“The big sky vision is a global media company,” she said. “I’m so jazzed to be making progress on the book journey but I also love love love video (I have a background in broadcasting). I’m putting my attention towards bringing something fresh to wider audiences. I think when we can know what energizes us (like writing and speaking do for me) we can find peace in knowing what we see for ourselves without knowing exactly how it’ll get done. I’m all about trusting the process!”

Many thanks to Maxie for taking a look at our brand-new features in Word. She’s an up-and-coming powerhouse who shares our goal of helping people do and be their best. In the months ahead, keep an eye out for her as she travels around the world on her speaking and teaching gigs, and watch for her upcoming book, too.

Both Researcher and Editor are available right now for Office 365 subscribers using Word 2016 on Windows desktops. Look for mobile versions to be added soon.

—Maxie McCoy’s time is valuable, so we’ve compensated her for taking the time to share her story.

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12 comments
  1. When writing a book in Word, it is important to keep in mind accessibility for people who have disabilities such as blindness, dyslexia or other issues. It would be good to point out that in addition to Editor and Researcher tools, Word has the ability to specify “Alt Text” which makes a description of pictures or graphics for people who need to use screen readers or other assistive technologies. Likewise, using Word’s heading styles (instead of simply applying formatting), is an important consideration for allowing people using assistive technology to navigate your book’s structure, regardless of their ability to see the formatting.

    • I should have noted in my comment: These accessibility items are critical if you distribute the book in an electronic format, such as Word, PDF or ePub. These features do not assist people with print-related disabilities if the book is only available in print.

    • Thank you SO much for giving this reminder! As I was reading the post, I kept wondering about accessibility! I am looking forward to trying out these new tools, see where they could support my various writing projects, and test out how they do – or do not – support creating accessible materials.

  2. Don’t want to be picky, but I doubt that she meant to say “guiding tenant” instead of
    “guiding tenet.”

    • I was thinking the same thing! I wondered whether she wrote that, or the author of this article wrote it.

      • Maybe they forgot to run the article through “Editor”. Or maybe “Editor” is not able to detect those types of grammatical errors. Nothing and no one edits like a well-read individual who knows the difference between “led” and “lead”.

    • Thank you! I’m glad I’m not the only one who was bothered by that!

    • We are a tough crowd! I was preparing an eviction notice for the misplaced tenant, but as Maxie was enjoying the guidance it offered, I just engaged my auto-translation function, installed years ago by my 8th grade “Language” teacher! Somehow it took me to George Tenet, and I quickly hit ‘delete’, to avoid flagging the CIA!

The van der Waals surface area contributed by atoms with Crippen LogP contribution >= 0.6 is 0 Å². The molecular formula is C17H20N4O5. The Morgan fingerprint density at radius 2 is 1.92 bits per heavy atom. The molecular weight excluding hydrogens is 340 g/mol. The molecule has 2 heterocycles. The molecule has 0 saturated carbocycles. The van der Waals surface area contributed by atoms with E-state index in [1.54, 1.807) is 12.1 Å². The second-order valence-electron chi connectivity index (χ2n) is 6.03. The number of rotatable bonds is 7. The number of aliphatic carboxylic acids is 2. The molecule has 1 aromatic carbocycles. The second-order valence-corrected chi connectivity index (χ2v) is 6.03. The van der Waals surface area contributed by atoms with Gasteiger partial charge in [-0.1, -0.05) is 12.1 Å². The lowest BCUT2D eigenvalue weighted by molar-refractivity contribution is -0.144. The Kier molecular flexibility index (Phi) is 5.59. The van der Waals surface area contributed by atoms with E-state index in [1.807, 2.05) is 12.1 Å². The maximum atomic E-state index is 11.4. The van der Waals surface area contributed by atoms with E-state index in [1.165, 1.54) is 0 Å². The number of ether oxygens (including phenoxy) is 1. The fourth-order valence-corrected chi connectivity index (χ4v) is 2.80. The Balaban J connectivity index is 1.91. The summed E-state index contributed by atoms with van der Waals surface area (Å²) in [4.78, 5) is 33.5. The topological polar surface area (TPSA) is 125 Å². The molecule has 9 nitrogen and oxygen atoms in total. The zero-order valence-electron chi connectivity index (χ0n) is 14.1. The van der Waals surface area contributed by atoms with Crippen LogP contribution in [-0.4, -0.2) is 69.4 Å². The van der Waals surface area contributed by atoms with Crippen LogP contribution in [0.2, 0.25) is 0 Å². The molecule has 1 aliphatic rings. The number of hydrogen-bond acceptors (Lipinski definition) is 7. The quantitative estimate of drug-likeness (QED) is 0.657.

3. Whither Researcher and Editor for Mac, or is this to remain a Windows-only feature of Office 365?

  4. Is it better to write a book in Word or Publisher or ?
    Is there a good template for book writing?
    I used to have one for Word Perfect, looooong time ago.
    I can’t seem to find anything similar to the WP template in Word.
    Any help would be great.

    And, y’all would be great editors! 😉

    • Don’t use publisher for anything except creating print material. And please, never use for websites, which some people do.

      The two programmes for book writing are OneNote and Word.

      I use OneNote constantly for planning, taking notes, setting out plots – everything. It is the electronic equivalent of a pile of paper, but better organised. I love it.

      With Word, just search for book manuscript in templates – there are a couple out there. Or make your own. It is easy enough.

      Just set “Normal” font to something like Garamond and modify the paragraph for double spacing. Set first line indent at something like 0.6.

      Use Heading 1 for all your chapter headings and modify that style so that it adds a pagebreak before automatically.

      Go to the View tab and switch on Navigation Pane whch will keep track of your headings on the left (invaluable).

      If you are on office 365, join the Office Insiders programme to get all the new editing tools. They are very useful. Once you do, go to File > Options and under proofing, scroll down a little and set Writing Style to Grammar & More. Click on settings and you can customise what it flags and also select it to recognise double space after a period.

      Does that all help? Have fun!

  5. Please, when you come up with new technology, always keep in mind the Blind and the Deaf. The Blind needs voice and the Deaf needs caption. Technically it’s what makes us feel normal and not left out. Thank you for making our lives much easier.
    I can’t wait to use Researcher and Editor!!! : )